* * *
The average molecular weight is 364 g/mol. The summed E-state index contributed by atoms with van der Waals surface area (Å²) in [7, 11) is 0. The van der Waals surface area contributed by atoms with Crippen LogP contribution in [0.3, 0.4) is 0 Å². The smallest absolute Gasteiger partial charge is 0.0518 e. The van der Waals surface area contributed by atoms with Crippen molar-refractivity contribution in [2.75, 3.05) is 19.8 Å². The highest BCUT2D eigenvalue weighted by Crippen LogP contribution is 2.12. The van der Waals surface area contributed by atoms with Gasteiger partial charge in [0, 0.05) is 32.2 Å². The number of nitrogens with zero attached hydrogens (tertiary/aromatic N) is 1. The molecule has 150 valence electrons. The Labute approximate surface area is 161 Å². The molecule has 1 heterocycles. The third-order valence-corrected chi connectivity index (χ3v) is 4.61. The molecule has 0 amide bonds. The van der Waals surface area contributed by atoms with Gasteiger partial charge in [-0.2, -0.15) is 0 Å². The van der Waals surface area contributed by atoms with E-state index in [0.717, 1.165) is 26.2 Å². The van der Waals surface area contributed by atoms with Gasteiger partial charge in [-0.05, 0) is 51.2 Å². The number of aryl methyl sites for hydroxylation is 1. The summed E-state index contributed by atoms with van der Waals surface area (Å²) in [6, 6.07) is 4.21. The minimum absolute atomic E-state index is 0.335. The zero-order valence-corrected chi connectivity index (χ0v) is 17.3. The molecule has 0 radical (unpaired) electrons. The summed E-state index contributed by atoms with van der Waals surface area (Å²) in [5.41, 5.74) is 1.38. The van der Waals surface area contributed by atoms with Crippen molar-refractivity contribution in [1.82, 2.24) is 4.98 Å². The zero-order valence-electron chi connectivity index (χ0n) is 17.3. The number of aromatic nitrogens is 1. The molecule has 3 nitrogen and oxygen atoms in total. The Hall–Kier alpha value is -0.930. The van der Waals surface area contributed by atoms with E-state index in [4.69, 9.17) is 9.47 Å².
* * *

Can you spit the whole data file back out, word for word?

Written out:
The average molecular weight is 364 g/mol. The summed E-state index contributed by atoms with van der Waals surface area (Å²) in [7, 11) is 0. The van der Waals surface area contributed by atoms with Crippen LogP contribution in [0.3, 0.4) is 0 Å². The smallest absolute Gasteiger partial charge is 0.0518 e. The van der Waals surface area contributed by atoms with Crippen molar-refractivity contribution in [2.75, 3.05) is 19.8 Å². The highest BCUT2D eigenvalue weighted by Crippen LogP contribution is 2.12. The van der Waals surface area contributed by atoms with Gasteiger partial charge in [0, 0.05) is 32.2 Å². The number of nitrogens with zero attached hydrogens (tertiary/aromatic N) is 1. The molecule has 150 valence electrons. The Labute approximate surface area is 161 Å². The molecule has 1 heterocycles. The third-order valence-corrected chi connectivity index (χ3v) is 4.61. The molecule has 0 amide bonds. The van der Waals surface area contributed by atoms with Gasteiger partial charge in [-0.2, -0.15) is 0 Å². The van der Waals surface area contributed by atoms with E-state index in [0.717, 1.165) is 26.2 Å². The van der Waals surface area contributed by atoms with Gasteiger partial charge in [-0.05, 0) is 51.2 Å². The number of aryl methyl sites for hydroxylation is 1. The summed E-state index contributed by atoms with van der Waals surface area (Å²) in [6, 6.07) is 4.21. The minimum absolute atomic E-state index is 0.335. The zero-order valence-corrected chi connectivity index (χ0v) is 17.3. The molecule has 0 radical (unpaired) electrons. The summed E-state index contributed by atoms with van der Waals surface area (Å²) in [5.41, 5.74) is 1.38. The van der Waals surface area contributed by atoms with Crippen molar-refractivity contribution in [1.82, 2.24) is 4.98 Å². The zero-order valence-electron chi connectivity index (χ0n) is 17.3. The number of aromatic nitrogens is 1. The molecule has 3 nitrogen and oxygen atoms in total. The Hall–Kier alpha value is -0.930. The van der Waals surface area contributed by atoms with E-state index in [4.69, 9.17) is 9.47 Å².